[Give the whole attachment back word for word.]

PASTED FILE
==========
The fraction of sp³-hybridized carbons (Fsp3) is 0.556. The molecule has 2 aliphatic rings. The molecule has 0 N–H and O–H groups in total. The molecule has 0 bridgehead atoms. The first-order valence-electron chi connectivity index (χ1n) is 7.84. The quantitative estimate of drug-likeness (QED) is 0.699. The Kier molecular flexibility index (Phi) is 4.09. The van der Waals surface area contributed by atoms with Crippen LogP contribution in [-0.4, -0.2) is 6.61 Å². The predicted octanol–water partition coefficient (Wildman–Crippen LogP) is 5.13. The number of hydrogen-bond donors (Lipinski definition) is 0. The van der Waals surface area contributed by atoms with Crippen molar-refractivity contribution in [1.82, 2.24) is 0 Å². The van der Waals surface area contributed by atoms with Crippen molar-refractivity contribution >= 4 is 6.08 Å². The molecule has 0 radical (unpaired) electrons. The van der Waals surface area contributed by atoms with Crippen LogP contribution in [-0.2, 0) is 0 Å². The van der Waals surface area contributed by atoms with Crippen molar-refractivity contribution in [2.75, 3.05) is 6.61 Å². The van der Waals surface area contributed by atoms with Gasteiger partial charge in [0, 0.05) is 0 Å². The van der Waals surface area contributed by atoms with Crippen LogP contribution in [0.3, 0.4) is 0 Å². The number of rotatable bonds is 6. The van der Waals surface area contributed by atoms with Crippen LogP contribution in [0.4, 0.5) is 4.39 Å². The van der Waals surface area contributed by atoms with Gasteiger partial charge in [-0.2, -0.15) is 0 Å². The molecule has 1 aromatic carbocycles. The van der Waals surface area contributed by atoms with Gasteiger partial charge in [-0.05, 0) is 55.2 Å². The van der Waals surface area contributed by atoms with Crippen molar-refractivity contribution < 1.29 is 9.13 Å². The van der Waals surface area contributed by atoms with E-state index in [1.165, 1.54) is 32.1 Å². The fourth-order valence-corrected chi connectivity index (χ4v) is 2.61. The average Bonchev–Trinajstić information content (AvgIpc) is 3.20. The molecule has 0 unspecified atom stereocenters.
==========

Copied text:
The fraction of sp³-hybridized carbons (Fsp3) is 0.556. The molecule has 2 aliphatic rings. The molecule has 0 N–H and O–H groups in total. The molecule has 0 bridgehead atoms. The first-order valence-electron chi connectivity index (χ1n) is 7.84. The quantitative estimate of drug-likeness (QED) is 0.699. The Kier molecular flexibility index (Phi) is 4.09. The van der Waals surface area contributed by atoms with Crippen LogP contribution in [-0.4, -0.2) is 6.61 Å². The predicted octanol–water partition coefficient (Wildman–Crippen LogP) is 5.13. The number of hydrogen-bond donors (Lipinski definition) is 0. The van der Waals surface area contributed by atoms with Crippen molar-refractivity contribution in [1.82, 2.24) is 0 Å². The van der Waals surface area contributed by atoms with Crippen molar-refractivity contribution >= 4 is 6.08 Å². The molecule has 0 radical (unpaired) electrons. The van der Waals surface area contributed by atoms with Crippen LogP contribution in [-0.2, 0) is 0 Å². The van der Waals surface area contributed by atoms with Crippen molar-refractivity contribution in [2.75, 3.05) is 6.61 Å². The van der Waals surface area contributed by atoms with Gasteiger partial charge in [0, 0.05) is 0 Å². The van der Waals surface area contributed by atoms with Crippen LogP contribution in [0.3, 0.4) is 0 Å². The number of rotatable bonds is 6. The van der Waals surface area contributed by atoms with Crippen LogP contribution in [0.4, 0.5) is 4.39 Å². The van der Waals surface area contributed by atoms with Gasteiger partial charge in [-0.2, -0.15) is 0 Å². The molecule has 1 aromatic carbocycles. The van der Waals surface area contributed by atoms with Gasteiger partial charge in [-0.05, 0) is 55.2 Å². The van der Waals surface area contributed by atoms with Crippen molar-refractivity contribution < 1.29 is 9.13 Å². The van der Waals surface area contributed by atoms with E-state index in [1.165, 1.54) is 32.1 Å². The fourth-order valence-corrected chi connectivity index (χ4v) is 2.61. The average Bonchev–Trinajstić information content (AvgIpc) is 3.20. The molecule has 0 unspecified atom stereocenters.